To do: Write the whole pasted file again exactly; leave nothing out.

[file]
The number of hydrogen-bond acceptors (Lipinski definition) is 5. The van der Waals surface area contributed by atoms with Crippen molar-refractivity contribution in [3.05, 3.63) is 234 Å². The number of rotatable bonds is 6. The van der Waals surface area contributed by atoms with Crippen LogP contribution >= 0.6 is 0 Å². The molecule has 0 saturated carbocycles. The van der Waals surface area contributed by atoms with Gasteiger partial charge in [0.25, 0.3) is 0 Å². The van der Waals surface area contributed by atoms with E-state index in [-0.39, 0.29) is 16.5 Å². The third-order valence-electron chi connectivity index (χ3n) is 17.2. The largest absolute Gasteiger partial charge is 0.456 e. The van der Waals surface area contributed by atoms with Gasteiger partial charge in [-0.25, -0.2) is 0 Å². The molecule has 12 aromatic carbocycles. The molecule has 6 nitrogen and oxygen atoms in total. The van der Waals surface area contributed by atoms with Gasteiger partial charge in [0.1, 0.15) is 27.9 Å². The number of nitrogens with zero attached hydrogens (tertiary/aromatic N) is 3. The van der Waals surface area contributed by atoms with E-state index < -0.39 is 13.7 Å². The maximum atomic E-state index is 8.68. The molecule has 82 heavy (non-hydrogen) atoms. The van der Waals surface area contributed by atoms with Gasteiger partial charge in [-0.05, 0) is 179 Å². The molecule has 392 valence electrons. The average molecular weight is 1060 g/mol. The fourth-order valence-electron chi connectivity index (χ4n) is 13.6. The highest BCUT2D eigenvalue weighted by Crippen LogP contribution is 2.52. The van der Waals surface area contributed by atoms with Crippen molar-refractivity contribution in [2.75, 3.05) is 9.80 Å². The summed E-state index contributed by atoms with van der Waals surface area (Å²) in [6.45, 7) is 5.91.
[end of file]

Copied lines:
The number of hydrogen-bond acceptors (Lipinski definition) is 5. The van der Waals surface area contributed by atoms with Crippen molar-refractivity contribution in [3.05, 3.63) is 234 Å². The number of rotatable bonds is 6. The van der Waals surface area contributed by atoms with Crippen LogP contribution >= 0.6 is 0 Å². The molecule has 0 saturated carbocycles. The van der Waals surface area contributed by atoms with Gasteiger partial charge in [0.25, 0.3) is 0 Å². The van der Waals surface area contributed by atoms with E-state index in [-0.39, 0.29) is 16.5 Å². The third-order valence-electron chi connectivity index (χ3n) is 17.2. The largest absolute Gasteiger partial charge is 0.456 e. The van der Waals surface area contributed by atoms with Gasteiger partial charge in [-0.25, -0.2) is 0 Å². The molecule has 12 aromatic carbocycles. The molecule has 6 nitrogen and oxygen atoms in total. The van der Waals surface area contributed by atoms with Gasteiger partial charge in [0.1, 0.15) is 27.9 Å². The number of nitrogens with zero attached hydrogens (tertiary/aromatic N) is 3. The van der Waals surface area contributed by atoms with E-state index < -0.39 is 13.7 Å². The maximum atomic E-state index is 8.68. The molecule has 82 heavy (non-hydrogen) atoms. The van der Waals surface area contributed by atoms with Gasteiger partial charge in [-0.05, 0) is 179 Å². The molecule has 392 valence electrons. The average molecular weight is 1060 g/mol. The fourth-order valence-electron chi connectivity index (χ4n) is 13.6. The highest BCUT2D eigenvalue weighted by Crippen LogP contribution is 2.52. The van der Waals surface area contributed by atoms with Crippen molar-refractivity contribution in [2.75, 3.05) is 9.80 Å². The summed E-state index contributed by atoms with van der Waals surface area (Å²) in [6.45, 7) is 5.91.